MS Project training

When looking for a MS Project training course it is important that we first of all understand the difference between Project Management and Microsoft Office Project. Project management is a field and career in its own right and incidentally, very sought after. Doing any form of MS Project training does however not make you a Project manager.
Microsoft Project is a project management software program developed and sold by Microsoft which is designed to assist project managers in developing plans, assigning resources to tasks, tracking progress, managing budgets and analysing workloads. The application creates critical path schedules, and critical chain and event chain methodology third-party add-ons are also available. Schedules can be resource levelled, and chains are visualized in a Gantt chart. Additionally, Project can recognize different classes of users. These different classes of users can have differing access levels to projects, views, and other data. Custom objects such as calendars, views, tables, filters, and fields are stored in an enterprise global which is shared by all users. ( Whether or not you will benefit from attending a course is something only you can decide.
If your objective is to learn how to use Microsoft Project effectively, there is a host of different MS Project training courses available. These range from free MS project training, MS project 2003 training, MS project 2007 training and MS project server training. Before selecting a specific course, it is important that you first determine on which version of MS Project you will be working. Failing to do this will result in needless frustration as you struggle to find the relevant command, button and menus in a different version.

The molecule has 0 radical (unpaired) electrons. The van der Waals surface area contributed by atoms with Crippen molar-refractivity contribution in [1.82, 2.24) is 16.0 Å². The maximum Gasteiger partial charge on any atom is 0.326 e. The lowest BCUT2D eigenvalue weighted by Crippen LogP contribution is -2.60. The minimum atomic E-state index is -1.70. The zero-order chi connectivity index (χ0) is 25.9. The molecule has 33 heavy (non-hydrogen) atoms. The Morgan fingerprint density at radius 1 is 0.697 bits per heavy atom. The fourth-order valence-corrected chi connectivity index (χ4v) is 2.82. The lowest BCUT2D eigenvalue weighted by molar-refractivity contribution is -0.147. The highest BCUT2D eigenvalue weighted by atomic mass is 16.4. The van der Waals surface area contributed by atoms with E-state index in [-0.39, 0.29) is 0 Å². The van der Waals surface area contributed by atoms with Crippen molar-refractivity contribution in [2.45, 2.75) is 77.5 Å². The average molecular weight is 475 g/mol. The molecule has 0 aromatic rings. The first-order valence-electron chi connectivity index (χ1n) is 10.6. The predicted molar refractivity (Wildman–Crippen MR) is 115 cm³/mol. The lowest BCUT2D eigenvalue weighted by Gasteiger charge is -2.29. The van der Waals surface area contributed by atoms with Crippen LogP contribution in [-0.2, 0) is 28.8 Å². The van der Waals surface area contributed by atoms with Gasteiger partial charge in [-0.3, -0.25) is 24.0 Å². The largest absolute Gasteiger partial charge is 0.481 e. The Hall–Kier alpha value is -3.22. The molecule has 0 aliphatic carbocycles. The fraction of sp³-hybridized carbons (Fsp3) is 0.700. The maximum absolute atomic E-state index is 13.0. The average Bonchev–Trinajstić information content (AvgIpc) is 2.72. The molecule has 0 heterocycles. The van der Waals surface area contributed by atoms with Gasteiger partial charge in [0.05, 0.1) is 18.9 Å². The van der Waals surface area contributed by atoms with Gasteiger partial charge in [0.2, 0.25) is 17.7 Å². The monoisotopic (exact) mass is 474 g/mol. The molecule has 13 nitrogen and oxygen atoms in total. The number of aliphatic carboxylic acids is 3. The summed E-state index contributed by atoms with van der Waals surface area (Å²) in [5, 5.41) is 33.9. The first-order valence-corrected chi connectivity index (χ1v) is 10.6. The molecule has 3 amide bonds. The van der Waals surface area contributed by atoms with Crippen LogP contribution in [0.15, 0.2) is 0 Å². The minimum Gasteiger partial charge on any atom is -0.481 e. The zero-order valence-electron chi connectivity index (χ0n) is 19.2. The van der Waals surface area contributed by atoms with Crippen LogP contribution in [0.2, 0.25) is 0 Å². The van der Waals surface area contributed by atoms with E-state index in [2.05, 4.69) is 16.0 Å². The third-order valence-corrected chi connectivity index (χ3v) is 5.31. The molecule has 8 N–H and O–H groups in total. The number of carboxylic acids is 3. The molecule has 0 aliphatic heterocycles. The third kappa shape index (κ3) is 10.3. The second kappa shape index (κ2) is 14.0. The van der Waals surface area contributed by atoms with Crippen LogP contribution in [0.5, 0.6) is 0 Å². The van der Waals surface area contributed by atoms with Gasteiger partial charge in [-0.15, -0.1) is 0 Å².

Finally, it is essential to target the level of the course that you need. If you are a beginner and have never used MS Project before or have on played around with it in your spare time, it does not make sense to enrol on an advanced course – you are likely to get lost on the first day. Conversely, if you have a fair amount of experience, a beginner’s course will be a waste of time. Training providers should be able to provide you with a list of subjects that they cover in each course, from which you can easily determine the appropriate level for you.
One question that often gets asked is whether or not Project Management experience or training is a pre-requisite for attending a MS Project training course. The short answer to this is No. Although having been exposed in some form to the Project Management discipline and concepts per se will certainly benefit learners attending a MS Project training class, it is not a pre-requisite.
For more information on various Microsoft Office Basic 2007 training courses, visit Compulearning

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